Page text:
There weren’t tears until the end. Not until the organist’s dirge slowly, and then unmistakably became recognizable as “New York, New York”, as the colossal coffin floated out of Temple Emanu-El on the shoulders of six of the city’s Finest, did it seem to dawn upon the crowd that the man we had somehow assumed, against reason, would live forever was gone.
Up until that moment the funeral of Edward I. Koch had been a riotous, unsentimental affair—just the type of farewell the mayor would have enjoyed to the hilt.
Koch’s longtime law partner, James Gill, recalled how in Koch’s post-mayoralty years, passersby would often stop him in the street and implore him to run again for the good of the city. “No!” Koch would respond unequivocally. “The people threw me out and now the people must be punished!”
President Clinton, who had cut short a trip to Asia in order to attend the service on behalf of himself and Hillary, quipped “Yesterday I flew home from Japan after spending eight hours there. I think it was Ed Koch’s last gift to me, because, you know, you pick up a whole day when you come back from Japan, and at our age every day counts.”
And after comparing Koch to Moses—“with a little less hair”—for leading the city in its exodus from degradation and despair, Mayor Bloomberg observed, “Just as Moses died right before he reached the Promised Land, Ed died hours before the documentary about him opened in theaters. Leave it to Ed to find the best way to maximize publicity for a film about his life.”
Since Koch’s passing in the early hours of February 1st, it feels like everywhere I have gone in the city, I have overheard recollections of what he meant to New Yorkers whose lives he touched—whether he knew them or not.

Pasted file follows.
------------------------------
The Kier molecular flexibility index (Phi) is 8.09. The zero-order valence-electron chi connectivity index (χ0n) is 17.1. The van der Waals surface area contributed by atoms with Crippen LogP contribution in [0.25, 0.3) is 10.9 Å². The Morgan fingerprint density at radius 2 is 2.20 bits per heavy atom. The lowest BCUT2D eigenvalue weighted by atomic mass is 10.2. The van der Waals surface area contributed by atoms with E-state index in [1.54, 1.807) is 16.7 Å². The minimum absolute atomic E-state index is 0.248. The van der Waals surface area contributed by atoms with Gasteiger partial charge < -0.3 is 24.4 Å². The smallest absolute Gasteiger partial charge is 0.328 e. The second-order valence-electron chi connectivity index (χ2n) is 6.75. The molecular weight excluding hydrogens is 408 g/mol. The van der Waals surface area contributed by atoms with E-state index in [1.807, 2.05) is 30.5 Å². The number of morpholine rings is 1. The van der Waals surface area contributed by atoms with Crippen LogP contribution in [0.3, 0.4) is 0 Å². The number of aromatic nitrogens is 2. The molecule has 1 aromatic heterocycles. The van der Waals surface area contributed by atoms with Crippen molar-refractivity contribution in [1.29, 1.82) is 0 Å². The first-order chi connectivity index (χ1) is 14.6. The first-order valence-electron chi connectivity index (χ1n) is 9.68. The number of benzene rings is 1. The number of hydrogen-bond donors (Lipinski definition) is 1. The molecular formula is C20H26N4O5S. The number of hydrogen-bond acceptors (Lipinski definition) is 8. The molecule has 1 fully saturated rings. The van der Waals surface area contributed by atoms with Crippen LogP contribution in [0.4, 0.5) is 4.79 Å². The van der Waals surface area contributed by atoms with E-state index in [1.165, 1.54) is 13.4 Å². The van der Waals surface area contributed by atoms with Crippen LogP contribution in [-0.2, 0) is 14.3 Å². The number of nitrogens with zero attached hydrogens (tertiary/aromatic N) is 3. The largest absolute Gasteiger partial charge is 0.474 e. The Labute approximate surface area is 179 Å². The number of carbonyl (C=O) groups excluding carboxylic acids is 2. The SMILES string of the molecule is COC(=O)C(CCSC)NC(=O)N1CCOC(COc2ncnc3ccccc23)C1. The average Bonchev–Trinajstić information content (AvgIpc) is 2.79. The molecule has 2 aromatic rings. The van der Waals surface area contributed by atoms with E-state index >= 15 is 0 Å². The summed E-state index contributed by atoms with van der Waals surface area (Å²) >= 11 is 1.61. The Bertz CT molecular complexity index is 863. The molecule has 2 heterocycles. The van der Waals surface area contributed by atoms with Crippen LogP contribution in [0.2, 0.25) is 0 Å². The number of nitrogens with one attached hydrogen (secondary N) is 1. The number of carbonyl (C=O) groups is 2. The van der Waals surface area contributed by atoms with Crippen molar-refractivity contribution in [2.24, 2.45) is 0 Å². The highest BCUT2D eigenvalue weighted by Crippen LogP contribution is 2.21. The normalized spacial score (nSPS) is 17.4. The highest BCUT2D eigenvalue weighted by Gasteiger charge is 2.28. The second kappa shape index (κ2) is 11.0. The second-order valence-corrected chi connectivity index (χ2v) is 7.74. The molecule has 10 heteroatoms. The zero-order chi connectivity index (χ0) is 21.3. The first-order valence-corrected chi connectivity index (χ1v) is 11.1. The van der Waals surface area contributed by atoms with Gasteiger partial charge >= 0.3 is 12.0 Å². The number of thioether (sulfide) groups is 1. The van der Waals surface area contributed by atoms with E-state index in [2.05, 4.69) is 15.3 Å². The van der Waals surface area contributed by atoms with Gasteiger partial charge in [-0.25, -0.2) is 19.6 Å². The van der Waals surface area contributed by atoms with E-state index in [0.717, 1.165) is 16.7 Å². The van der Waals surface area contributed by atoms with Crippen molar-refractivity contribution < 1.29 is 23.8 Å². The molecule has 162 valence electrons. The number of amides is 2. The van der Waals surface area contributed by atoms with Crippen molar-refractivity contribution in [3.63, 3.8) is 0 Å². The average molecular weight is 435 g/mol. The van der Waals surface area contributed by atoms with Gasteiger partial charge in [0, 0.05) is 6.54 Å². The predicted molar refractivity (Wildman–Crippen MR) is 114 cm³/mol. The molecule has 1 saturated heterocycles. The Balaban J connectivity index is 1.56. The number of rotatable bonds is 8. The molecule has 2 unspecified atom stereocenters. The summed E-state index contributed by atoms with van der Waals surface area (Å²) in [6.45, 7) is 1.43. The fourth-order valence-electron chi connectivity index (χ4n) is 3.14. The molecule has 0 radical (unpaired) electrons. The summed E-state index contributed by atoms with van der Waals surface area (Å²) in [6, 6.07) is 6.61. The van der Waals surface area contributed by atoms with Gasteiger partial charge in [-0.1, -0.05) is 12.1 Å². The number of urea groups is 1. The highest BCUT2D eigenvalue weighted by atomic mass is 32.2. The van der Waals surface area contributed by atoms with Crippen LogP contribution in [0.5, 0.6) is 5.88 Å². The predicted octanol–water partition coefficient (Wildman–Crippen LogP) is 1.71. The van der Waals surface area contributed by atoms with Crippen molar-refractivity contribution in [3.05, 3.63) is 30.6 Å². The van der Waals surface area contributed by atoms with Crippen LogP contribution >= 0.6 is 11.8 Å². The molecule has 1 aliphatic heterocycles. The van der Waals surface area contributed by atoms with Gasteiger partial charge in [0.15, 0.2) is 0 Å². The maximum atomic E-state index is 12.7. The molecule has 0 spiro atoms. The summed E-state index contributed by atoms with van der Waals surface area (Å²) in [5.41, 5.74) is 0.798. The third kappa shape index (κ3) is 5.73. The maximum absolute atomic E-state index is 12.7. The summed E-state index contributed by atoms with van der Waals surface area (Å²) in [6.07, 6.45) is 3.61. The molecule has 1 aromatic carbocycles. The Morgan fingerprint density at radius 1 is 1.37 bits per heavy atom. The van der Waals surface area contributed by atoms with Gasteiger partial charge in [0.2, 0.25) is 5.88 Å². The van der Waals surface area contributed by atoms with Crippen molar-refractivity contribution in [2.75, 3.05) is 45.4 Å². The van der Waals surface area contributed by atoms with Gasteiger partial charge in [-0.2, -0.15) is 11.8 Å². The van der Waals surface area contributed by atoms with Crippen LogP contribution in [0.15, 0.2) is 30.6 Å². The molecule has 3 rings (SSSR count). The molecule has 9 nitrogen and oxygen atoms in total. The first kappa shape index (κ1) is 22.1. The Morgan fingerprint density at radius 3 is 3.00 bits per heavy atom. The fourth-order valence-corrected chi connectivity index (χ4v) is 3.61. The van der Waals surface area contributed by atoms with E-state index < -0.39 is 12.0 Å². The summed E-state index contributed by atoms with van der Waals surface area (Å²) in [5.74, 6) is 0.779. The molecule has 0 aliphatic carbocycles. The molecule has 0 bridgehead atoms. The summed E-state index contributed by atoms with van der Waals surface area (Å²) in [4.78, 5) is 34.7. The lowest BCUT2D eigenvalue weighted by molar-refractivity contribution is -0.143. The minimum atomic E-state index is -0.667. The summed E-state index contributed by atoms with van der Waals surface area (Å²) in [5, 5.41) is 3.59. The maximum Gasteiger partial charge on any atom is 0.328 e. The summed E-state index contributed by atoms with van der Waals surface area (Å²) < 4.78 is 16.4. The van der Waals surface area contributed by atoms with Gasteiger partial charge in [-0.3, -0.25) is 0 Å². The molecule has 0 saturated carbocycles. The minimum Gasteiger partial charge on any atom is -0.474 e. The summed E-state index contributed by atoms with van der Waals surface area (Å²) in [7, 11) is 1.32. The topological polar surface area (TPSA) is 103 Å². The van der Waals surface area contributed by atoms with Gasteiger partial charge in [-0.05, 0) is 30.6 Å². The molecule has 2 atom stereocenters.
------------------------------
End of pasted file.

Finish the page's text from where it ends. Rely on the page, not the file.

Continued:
As for me, I was born in 1978—the year Koch was first elected—and though he gave me a proclamation on the steps of City Hall when I was in grade school, it wasn’t until three years ago that I got to know the mayor as anything other than the legend. As an aide to Koch’s dear friend, Henry Stern, I had the great fortune of picking up the phone four or five times a day, as Koch called Stern to plot their “Uprising”, to announce his decision to endorse Bob Turner, to tell him about the bridge renaming, or simply to debate what movie they should review. For the privilege of playing receptionist to history, I shall always be in Henry’s debt.
In recent days a treasure trove of eloquence has been bestowed upon the man who always had le mot juste at the ready, but it was a statement from Congressman Peter King that summed up best the sentiments of the 8.4 million of us who mourn him: “New York’s mayor for life is now New York’s mayor for eternity.”